Liquor and Gaming NSW

​Small bars legislation introduced to parliament

Wednesday 20 February, 2013      [PDF,96kb]

Minister for Hospitality, George Souris, has today introduced legislation to allow a new category of liquor licence specifically for small bars.

Known as the Liquor Amendment (Small Bars) Bill 2013, the initiative is part of the NSW Government’s strategy to reduce alcohol-related violence in Kings Cross and to allow people throughout NSW to enjoy a smaller setting

"The Government is fulfilling a promise made last September to create a new class of ‘small bars’ with a maximum of 60 patrons as part of the Kings Cross Plan of Management which encourages investment and diversity for the industry," Mr Souris said.

"The purpose of the new licence is to provide an alternative for patrons who prefer a small, intimate venue and a quiet night out. The introduction of a small bar licence also recognises that larger venues which attract significant numbers of patrons can contribute to alcohol-related violence and anti-social behaviour".

Mr Souris pointed out that for the first time there will be a legal definition of a small bar and this legislation would limit it to 60 patrons.

"The legislation will cover the entire state and small bars will be exempt from the liquor licence freezes in Kings Cross and Darlinghurst, however small bars established in the expanded Kings Cross Precinct and in Darlinghurst, will be licensed to serve alcohol until midnight. They will however, be able to apply to the Independent Liquor and Gaming Authority (ILGA) to stay open for an extra two hours (2am).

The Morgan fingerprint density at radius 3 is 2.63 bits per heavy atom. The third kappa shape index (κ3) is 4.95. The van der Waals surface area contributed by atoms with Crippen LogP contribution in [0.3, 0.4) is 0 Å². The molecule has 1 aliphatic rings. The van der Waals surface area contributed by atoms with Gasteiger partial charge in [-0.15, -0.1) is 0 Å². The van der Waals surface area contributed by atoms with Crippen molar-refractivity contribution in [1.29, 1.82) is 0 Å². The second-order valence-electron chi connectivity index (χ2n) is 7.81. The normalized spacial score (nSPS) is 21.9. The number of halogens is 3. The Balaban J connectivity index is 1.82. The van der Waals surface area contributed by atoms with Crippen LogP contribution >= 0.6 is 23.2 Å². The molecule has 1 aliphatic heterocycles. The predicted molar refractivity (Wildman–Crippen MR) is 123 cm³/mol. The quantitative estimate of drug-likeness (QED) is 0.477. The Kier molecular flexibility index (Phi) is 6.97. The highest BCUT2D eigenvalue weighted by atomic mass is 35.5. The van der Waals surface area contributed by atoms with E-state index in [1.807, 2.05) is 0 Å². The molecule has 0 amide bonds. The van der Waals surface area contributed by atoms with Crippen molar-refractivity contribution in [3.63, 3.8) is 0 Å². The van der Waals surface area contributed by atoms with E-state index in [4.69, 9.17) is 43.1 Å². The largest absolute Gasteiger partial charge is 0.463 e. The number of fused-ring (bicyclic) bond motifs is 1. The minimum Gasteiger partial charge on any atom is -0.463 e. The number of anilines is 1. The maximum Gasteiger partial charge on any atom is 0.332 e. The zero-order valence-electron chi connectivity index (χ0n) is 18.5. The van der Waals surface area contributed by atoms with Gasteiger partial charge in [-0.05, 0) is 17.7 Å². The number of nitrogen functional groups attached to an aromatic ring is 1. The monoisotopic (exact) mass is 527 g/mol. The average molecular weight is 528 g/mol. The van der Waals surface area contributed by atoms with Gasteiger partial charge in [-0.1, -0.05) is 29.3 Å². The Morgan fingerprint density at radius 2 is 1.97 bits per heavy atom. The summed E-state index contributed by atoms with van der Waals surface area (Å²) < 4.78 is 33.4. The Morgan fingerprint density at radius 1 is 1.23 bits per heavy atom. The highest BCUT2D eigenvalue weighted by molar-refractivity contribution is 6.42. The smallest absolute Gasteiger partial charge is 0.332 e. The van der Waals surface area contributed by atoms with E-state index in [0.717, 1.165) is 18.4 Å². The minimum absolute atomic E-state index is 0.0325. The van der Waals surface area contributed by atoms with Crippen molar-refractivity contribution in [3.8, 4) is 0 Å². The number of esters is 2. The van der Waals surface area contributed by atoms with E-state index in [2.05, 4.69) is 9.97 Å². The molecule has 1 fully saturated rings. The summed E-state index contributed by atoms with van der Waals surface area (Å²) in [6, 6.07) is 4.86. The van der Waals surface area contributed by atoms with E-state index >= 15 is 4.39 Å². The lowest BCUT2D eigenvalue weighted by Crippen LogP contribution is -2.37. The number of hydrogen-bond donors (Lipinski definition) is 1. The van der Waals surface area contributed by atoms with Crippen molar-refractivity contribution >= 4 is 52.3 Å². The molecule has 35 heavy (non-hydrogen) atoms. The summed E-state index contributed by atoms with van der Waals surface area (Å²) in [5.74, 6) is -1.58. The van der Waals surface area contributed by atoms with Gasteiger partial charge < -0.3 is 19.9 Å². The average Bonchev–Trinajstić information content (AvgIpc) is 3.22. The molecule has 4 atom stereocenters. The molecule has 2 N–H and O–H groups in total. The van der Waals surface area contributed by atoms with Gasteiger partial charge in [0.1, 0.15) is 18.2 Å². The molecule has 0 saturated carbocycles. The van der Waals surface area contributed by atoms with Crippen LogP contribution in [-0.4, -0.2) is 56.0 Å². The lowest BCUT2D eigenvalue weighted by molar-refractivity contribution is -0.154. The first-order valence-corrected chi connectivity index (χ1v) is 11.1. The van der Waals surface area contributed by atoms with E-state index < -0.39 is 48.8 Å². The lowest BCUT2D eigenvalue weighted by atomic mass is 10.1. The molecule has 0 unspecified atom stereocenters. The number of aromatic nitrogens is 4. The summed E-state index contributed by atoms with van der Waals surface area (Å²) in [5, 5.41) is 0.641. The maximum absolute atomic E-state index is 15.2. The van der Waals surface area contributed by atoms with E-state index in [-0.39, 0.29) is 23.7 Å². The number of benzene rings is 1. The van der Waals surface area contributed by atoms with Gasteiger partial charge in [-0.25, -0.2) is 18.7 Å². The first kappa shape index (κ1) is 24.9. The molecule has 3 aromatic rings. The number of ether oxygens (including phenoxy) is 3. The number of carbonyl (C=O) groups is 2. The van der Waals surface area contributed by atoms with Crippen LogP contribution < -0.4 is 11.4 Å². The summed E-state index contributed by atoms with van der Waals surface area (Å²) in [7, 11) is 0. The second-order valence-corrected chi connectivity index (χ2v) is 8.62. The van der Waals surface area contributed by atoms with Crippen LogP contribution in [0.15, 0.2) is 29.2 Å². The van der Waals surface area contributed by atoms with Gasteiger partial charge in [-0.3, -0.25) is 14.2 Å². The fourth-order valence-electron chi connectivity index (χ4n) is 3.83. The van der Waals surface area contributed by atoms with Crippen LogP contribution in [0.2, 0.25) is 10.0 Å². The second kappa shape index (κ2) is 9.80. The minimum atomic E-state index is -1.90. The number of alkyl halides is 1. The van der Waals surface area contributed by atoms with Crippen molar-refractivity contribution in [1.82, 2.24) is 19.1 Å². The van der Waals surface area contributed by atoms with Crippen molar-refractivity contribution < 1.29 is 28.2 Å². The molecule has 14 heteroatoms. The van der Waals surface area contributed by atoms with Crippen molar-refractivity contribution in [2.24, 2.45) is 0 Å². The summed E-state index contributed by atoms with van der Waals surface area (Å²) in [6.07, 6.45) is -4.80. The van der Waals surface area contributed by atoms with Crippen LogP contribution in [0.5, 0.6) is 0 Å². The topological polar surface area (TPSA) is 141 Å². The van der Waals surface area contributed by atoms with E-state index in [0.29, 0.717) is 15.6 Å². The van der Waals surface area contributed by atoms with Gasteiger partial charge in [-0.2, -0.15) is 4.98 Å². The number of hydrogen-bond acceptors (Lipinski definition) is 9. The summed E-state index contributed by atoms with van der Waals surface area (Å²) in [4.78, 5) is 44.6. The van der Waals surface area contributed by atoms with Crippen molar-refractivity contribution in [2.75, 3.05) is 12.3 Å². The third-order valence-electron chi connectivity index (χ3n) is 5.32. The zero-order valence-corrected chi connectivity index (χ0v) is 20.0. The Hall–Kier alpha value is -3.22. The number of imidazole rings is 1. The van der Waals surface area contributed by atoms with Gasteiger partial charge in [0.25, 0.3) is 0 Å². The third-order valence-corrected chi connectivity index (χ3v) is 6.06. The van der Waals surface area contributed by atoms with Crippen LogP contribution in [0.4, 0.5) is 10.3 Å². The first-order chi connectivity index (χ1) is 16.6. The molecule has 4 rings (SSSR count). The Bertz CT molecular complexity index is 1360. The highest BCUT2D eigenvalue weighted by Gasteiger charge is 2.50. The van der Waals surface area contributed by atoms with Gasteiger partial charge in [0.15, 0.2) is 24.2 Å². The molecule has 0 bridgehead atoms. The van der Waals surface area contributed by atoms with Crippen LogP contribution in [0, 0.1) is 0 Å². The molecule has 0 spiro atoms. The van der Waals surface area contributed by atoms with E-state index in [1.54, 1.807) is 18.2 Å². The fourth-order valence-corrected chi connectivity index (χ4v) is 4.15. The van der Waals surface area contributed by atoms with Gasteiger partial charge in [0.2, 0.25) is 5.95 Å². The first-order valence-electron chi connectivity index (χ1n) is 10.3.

"Small bars approved in other parts of the city and state will automatically be allowed to open until 2am.

"Other conditions that apply to small bars are that gaming machines will be prohibited and food must be available. While the venue must be open to the general public, minors will not be permitted within small bars during liquor trading hours.

Existing or proposed general bar licences (other than in the freeze precincts) greater than 60, will continue to be considered under existing provisions.

"The local government development application (DA) process for a small bar will require community consultation and notification by the applicant of the type of business.

"The applicant must also notify the Director General and the Police within 48 hours of lodging the DA. In those circumstances and given the low risk nature of a small bar, a Community Impact Statement is not required.

The Bill provides for the Minister to review the Liquor Amendment (Small Bars) Act 2013 in 2016 when the Government will evaluate the impact of small bars and make changes if necessary.

Media contact: Norm Lipson 0467 734 679